by Celia Hales. Reprinted from Miracles (publisher Jon Mundy).
A close reading of A Course in Miracles suggests that the basis for egotism is a search for specialness. For all the years prior to discovering the Course, I think I was far too egotistical, and this desire to be “special” undoubtedly constituted a particular form of neurosis. As I have studied A Course in Miracles over the years, its significant passages have gone a long way toward setting me free of the trials of the ego, the trials borne of my misdirected desires.
Because none of us want to see ourselves as neurotic, we usually can observe this intrinsic craziness in others more often than we can observe it in ourselves. We see oscillations of personality that appear to twist and turn in the wind. We see our brothers and sisters alternating between sweetness and hostility. Until we study the Course, we seldom are reflective enough to see that this oscillation is actually our own problem, projected outward. Yet these others can make our lives miserable if they have any power over us. And if manifesting in a peer, a friend or significant other, these conflicting behaviors are puzzling in the least, and personally damaging (though illusory, as the Course says) in the most. We need to realize that this specialness, the neurosis of these others, is not all “out there.” The truth is that, to one degree or another, we all think we are special.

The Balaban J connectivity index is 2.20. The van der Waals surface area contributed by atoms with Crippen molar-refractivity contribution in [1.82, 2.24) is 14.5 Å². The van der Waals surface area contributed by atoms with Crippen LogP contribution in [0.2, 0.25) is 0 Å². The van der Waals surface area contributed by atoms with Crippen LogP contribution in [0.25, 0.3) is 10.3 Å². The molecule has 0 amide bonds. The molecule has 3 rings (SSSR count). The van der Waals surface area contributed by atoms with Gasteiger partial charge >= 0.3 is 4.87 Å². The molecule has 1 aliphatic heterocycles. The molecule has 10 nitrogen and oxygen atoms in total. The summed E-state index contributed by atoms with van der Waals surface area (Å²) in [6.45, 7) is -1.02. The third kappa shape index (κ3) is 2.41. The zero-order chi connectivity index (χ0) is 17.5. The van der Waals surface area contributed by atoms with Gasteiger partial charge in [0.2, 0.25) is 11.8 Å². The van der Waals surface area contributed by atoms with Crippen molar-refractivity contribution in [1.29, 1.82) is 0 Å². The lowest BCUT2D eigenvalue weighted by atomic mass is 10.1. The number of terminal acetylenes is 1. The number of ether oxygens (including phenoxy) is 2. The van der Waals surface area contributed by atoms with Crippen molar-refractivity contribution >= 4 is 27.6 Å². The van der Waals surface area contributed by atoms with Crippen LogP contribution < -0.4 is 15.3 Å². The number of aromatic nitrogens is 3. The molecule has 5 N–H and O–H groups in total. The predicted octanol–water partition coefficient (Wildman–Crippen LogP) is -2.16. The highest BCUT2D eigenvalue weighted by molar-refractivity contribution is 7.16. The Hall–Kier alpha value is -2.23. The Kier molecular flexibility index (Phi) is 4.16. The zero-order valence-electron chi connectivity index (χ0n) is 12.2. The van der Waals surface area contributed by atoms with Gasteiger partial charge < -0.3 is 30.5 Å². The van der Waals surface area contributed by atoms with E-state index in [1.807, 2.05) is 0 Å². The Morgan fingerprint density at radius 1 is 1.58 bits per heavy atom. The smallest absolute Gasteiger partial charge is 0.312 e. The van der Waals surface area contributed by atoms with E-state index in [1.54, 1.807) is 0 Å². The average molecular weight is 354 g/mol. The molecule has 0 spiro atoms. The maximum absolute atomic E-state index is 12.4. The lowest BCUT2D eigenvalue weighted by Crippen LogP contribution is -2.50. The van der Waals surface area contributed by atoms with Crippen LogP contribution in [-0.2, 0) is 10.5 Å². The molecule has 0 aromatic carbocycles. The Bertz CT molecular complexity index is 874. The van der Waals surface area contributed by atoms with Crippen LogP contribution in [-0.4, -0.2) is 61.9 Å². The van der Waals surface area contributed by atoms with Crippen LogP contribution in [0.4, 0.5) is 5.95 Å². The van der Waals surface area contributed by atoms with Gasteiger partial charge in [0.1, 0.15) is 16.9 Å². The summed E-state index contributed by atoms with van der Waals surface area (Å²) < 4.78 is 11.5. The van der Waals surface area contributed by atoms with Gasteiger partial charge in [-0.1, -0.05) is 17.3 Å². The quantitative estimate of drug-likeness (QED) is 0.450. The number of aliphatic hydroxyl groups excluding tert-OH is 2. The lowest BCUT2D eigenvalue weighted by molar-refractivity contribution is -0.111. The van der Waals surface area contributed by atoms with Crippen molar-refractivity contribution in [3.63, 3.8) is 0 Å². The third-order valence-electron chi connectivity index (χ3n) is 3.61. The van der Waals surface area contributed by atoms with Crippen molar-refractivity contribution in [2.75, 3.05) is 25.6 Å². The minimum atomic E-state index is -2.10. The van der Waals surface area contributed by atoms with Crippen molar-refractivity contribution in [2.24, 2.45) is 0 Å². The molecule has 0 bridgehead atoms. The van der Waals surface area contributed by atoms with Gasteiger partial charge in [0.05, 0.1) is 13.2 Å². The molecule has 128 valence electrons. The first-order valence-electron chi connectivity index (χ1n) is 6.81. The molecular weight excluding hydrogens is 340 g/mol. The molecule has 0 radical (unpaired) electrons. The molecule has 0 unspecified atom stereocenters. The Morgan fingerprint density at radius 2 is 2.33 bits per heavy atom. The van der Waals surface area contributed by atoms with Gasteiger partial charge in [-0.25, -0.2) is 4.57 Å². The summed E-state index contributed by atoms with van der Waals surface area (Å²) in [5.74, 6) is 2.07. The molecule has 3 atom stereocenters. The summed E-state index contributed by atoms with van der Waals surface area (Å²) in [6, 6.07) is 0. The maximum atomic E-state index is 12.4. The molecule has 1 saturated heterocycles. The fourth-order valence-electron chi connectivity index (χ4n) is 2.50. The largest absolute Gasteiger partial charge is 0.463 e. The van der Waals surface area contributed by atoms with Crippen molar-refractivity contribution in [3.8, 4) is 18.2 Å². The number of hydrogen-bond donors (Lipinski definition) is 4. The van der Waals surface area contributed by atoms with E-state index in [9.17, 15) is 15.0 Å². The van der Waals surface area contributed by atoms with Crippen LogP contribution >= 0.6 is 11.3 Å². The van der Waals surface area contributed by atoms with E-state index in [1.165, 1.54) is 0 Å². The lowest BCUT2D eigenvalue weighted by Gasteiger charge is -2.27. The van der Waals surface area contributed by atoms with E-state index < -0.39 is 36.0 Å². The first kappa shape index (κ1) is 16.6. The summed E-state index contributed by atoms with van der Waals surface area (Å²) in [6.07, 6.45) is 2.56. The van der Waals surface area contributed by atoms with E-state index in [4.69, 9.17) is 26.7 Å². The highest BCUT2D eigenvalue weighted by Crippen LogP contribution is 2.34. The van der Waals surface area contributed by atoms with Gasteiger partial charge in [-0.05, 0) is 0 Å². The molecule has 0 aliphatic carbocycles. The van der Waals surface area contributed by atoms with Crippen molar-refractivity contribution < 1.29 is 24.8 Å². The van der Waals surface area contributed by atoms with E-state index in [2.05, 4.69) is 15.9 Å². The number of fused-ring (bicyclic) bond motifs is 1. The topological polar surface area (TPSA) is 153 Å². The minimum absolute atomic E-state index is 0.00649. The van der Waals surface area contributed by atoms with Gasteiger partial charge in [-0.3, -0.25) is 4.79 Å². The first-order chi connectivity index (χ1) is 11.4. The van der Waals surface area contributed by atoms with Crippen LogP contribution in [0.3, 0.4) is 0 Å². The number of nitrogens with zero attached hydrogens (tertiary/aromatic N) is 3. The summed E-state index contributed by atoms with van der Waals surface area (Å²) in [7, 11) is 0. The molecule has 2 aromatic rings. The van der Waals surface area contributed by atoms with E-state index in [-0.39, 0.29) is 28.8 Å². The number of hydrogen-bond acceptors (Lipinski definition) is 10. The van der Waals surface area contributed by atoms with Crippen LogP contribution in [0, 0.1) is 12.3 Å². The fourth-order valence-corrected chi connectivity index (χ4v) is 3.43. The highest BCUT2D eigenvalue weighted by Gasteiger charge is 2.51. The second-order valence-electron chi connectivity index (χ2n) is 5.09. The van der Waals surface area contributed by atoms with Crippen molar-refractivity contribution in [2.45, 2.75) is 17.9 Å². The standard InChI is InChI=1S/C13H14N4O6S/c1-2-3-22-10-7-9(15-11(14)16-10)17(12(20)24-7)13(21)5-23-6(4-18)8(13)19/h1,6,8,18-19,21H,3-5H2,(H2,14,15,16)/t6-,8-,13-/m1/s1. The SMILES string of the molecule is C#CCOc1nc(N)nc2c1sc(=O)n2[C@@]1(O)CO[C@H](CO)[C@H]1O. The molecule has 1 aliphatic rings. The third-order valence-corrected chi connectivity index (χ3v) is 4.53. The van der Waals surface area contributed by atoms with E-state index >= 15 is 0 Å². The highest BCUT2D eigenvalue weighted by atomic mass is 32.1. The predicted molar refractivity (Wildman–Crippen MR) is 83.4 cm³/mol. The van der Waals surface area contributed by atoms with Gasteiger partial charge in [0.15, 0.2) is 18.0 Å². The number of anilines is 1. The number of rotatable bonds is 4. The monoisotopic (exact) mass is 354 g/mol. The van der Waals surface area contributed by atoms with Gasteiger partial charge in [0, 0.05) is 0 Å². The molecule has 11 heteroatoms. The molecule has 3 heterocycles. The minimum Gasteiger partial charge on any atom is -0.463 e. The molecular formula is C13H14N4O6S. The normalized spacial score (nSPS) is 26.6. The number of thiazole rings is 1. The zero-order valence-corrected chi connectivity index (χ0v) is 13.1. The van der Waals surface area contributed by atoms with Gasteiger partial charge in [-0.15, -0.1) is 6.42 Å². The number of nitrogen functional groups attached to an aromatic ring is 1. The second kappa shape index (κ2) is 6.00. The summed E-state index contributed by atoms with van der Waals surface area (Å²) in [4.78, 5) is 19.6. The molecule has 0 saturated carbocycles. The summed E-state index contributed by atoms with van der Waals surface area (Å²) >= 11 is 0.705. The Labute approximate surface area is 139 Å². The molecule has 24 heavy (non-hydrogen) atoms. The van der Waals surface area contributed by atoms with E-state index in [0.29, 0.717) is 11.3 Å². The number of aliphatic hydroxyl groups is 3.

It is just to the degree that we ascribe to specialness that we are vulnerable to the ego’s assaults, whether perceived as assaults emanating from another or from our own inner demons. It is then that we are most vulnerable to the world’s onslaughts. We are engaged in a dance, one to another, interlocking our complexes to fit, however unpleasant the dance may become. Usually we see our pride pricked at the point of most vulnerability This is the ego’s greatest trial, a time of unique opportunity for us if we can only see it thus. We are being shown what needs to be remedied in ourselves, how the ego needs to be undone. If we listen, we will find a gift in the ashes of our former “triumphs.” We will let the ego wither away at the point of specialness.
And so it goes with all points of neurosis. As they are shown to us, we must let them slip away. Jesus is able to heal a neurotic if she is cooperating with him. One way to cooperate is to take the intellectual framework of the Course and marry that to our relationship to our brothers and sisters. Then the mental and emotional meld as one, and we are on our way to full recovery as Sons and Daughters of God.